Superior Court Judge Rick Brown rejected defense claims that prosecutor Ann Bramsen, foreground, failed to disclose that a key witness against six men accused of murdering Anthony Ibarra had told her she was high on meth when she testified before the grand jury. (Janene Scully / Noozhawk photo)

Judge Rick Brown ruled Thursday afternoon that the prosecution team did not withhold information from defense attorneys in the trial of six men charged with torturing and murdering Anthony Ibarra in 2013.

“I find no Brady violation whatsoever,” Brown said, referring to the legal phrase stemming from a U.S. Supreme Court ruling that the prosecution’s suppression of evidence favorable to the defense violates due process.

Brown noted that even if he found in favor of the defense, “it wouldn’t undo the (grand jury) indictment” of the murder defend

“I don’t see how procedurally there could be a motion to set aside the indictments because that ship has long sailed,” Brown said.

The matter came up during witness Marissa Escobar’s testimony, when she claimed to have told Senior Deputy Defense Attorney Ann Bramsen and detectives that she was high on methamphetamine while testifying to the grand jury in May 2013.

Escobar, who testified to being present when Ibarra was killed, said she made the revelation to Bramsen recently.

The witness, who was identified as Jane Doe during her grand jury testimony, is being named in court, where the defendants’ family members and others are watching proceedings. She is part of the California Witness Protection and Relocation Program.

The Santa Barbara County Superior Court judge halted the trial proceedings Thursday, and Chief Deputy District Attorney Paul Greco was called to the Santa Maria Juvenile Court, where the case is being held.

Greco represented his office in interviewing witnesses, including Bramsen, Santa Maria police Detective Andy Magallon and others in the room during Escobar’s alleged admission.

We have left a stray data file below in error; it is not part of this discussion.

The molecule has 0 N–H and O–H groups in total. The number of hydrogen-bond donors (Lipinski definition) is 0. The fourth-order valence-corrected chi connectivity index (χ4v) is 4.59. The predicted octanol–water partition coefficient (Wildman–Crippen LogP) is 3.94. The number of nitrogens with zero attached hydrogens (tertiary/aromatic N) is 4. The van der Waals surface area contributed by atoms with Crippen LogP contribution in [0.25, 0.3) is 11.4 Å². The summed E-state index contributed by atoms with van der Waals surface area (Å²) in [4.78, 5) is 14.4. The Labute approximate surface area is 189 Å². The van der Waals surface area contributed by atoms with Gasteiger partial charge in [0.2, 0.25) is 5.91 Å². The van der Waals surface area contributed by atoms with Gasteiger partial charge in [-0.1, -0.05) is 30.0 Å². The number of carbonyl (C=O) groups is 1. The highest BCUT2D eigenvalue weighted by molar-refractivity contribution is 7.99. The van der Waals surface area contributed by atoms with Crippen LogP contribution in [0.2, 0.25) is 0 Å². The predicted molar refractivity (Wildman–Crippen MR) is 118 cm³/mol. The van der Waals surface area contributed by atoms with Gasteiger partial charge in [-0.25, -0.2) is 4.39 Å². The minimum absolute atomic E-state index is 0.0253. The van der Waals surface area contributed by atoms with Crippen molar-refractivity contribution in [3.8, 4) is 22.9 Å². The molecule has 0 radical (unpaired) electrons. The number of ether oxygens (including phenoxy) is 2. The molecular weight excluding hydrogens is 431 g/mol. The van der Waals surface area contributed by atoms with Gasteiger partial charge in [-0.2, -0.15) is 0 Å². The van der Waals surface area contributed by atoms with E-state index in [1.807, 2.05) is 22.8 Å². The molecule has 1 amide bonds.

Defense attorneys argued for the special hearing outside of the jury’s presence, contending that Bramsen didn’t share the information about Escobar’s meth use. This, they said, could lead to a mistrial or allow them to impeach the witness.

“We were not aware she related that to the prosecution team,” defense attorney Tom Allen said. 

Had they known about the alleged conversation, defense attorneys said, they would have acquired experts to testify about how meth affects someone’s memory.

After further questioning of Escobar, the judge agreed to hold the extra hearing with Greco representing the prosecution.

“I don’t think it is as complex as you’re making it out to be,” Brown said.

In the afternoon, Bramsen testified that the meeting with Escobar a month ago included a quick conversation about how much better she looks now. Escobar mentioned a November 2013 sobriety date.

“We never talked about the grand jury at all,” Bramsen said, adding that she told Escobar she figured she had been using. 

During her opening statement Monday, Bramsen had told jurors drug use was commonplace among those involved in the case.

“You’re going to find out during this case everyone smokes meth all the time,” she said Monday.

After that recent meeting with Escobar, Bramsen said Thursday, she sent an email with details to the defense attorneys.

Following Brown’s ruling, defense attorney Michael Scott noted the police detective had said he didn’t hear Escobar make the statement.

“That impeaches her,” Scott said.

When defense attorney Addison Steele asked if the judge’s ruling meant he was finding Escobar not credible, the judge responded, “I’m finding Ms. Bramsen did not commit a Brady violation.”

Defense questioning Thursday centered on inconsistencies in Escobar’s testimony and her interactions with the individual defendants. 

In response to the inconsistencies, Escobar said, “It means I am human,” she said, adding, “I know what I heard. I know what happened.”

Defendants in the case include alleged shot-caller Ramon Maldonado, his father, David Maldonado, Reyes Gonzalez, Santos Sauceda, Anthony Solis and Jason Castillo. 

They are charged with first-degree murder in addition to lying in wait, kidnap, torture and gang involvement, in addition to a special allegation for being involved in a crime for the benefit of criminal street gang.

In addition, Ramon Maldonado, 37, faces two counts of witness intimidation.

His son, Ramon Maldonado Jr., now 16, will be tried separately but as an adult. The teen is scheduled to next appear in court later this month.

Four other defendants — Pedro Torres Jr., Carmen Cardenas, Verenisa Aviles and Robert Stan Sosa — accepted pleas in the case and are expected to testify for the prosecution.

Testimony will resume Friday morning in the trial that is expected to last several months.

Noozhawk North County editor Janene Scully can be reached at jscully@noozhawk.com. Follow Noozhawk on Twitter: @noozhawk, @NoozhawkNews and @NoozhawkBiz. Connect with Noozhawk on Facebook.

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Janene Scully | Noozhawk North County Editor

Noozhawk North County editor Janene Scully can be reached at jscully@noozhawk.com.